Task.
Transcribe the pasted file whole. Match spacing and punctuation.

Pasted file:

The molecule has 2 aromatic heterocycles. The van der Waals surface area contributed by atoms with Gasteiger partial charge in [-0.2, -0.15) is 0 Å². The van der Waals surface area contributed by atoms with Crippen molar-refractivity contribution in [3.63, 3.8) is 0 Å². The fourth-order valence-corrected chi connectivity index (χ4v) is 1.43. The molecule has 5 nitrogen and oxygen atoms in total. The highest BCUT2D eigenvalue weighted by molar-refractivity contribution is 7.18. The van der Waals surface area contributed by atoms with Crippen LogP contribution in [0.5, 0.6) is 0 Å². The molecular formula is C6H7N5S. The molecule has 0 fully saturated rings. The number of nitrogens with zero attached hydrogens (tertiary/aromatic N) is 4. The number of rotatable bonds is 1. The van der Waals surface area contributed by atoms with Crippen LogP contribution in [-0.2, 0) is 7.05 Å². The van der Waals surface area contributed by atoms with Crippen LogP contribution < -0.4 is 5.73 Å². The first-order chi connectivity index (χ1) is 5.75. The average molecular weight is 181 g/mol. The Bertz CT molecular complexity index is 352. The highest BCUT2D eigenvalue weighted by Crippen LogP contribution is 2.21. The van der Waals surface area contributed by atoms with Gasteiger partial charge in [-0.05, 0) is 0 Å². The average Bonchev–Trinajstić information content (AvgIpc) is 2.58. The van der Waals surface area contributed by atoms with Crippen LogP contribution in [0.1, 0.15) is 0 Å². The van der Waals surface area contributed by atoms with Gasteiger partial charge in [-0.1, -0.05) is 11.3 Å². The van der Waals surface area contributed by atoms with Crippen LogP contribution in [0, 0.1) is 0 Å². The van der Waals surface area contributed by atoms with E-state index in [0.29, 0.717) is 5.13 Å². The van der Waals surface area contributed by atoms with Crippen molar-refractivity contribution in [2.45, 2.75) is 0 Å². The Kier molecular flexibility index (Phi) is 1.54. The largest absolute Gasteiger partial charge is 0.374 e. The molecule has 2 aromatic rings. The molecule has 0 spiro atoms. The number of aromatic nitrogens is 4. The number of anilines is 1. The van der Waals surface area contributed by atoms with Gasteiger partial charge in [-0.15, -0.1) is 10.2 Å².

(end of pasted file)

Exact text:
The molecule has 2 aromatic heterocycles. The van der Waals surface area contributed by atoms with Gasteiger partial charge in [-0.2, -0.15) is 0 Å². The van der Waals surface area contributed by atoms with Crippen molar-refractivity contribution in [3.63, 3.8) is 0 Å². The fourth-order valence-corrected chi connectivity index (χ4v) is 1.43. The molecule has 5 nitrogen and oxygen atoms in total. The highest BCUT2D eigenvalue weighted by molar-refractivity contribution is 7.18. The van der Waals surface area contributed by atoms with Crippen LogP contribution in [0.5, 0.6) is 0 Å². The molecular formula is C6H7N5S. The molecule has 0 fully saturated rings. The number of nitrogens with zero attached hydrogens (tertiary/aromatic N) is 4. The number of rotatable bonds is 1. The van der Waals surface area contributed by atoms with Crippen LogP contribution in [-0.2, 0) is 7.05 Å². The van der Waals surface area contributed by atoms with Crippen LogP contribution < -0.4 is 5.73 Å². The first-order chi connectivity index (χ1) is 5.75. The average molecular weight is 181 g/mol. The Bertz CT molecular complexity index is 352. The highest BCUT2D eigenvalue weighted by Crippen LogP contribution is 2.21. The van der Waals surface area contributed by atoms with Gasteiger partial charge in [-0.05, 0) is 0 Å². The average Bonchev–Trinajstić information content (AvgIpc) is 2.58. The van der Waals surface area contributed by atoms with Crippen LogP contribution in [0.1, 0.15) is 0 Å². The van der Waals surface area contributed by atoms with Gasteiger partial charge in [-0.1, -0.05) is 11.3 Å². The van der Waals surface area contributed by atoms with Crippen LogP contribution in [0, 0.1) is 0 Å². The van der Waals surface area contributed by atoms with E-state index in [0.29, 0.717) is 5.13 Å². The van der Waals surface area contributed by atoms with Crippen molar-refractivity contribution in [2.45, 2.75) is 0 Å². The Kier molecular flexibility index (Phi) is 1.54. The largest absolute Gasteiger partial charge is 0.374 e. The molecule has 2 aromatic rings. The molecule has 0 spiro atoms. The number of aromatic nitrogens is 4. The number of anilines is 1. The van der Waals surface area contributed by atoms with Gasteiger partial charge in [-0.15, -0.1) is 10.2 Å².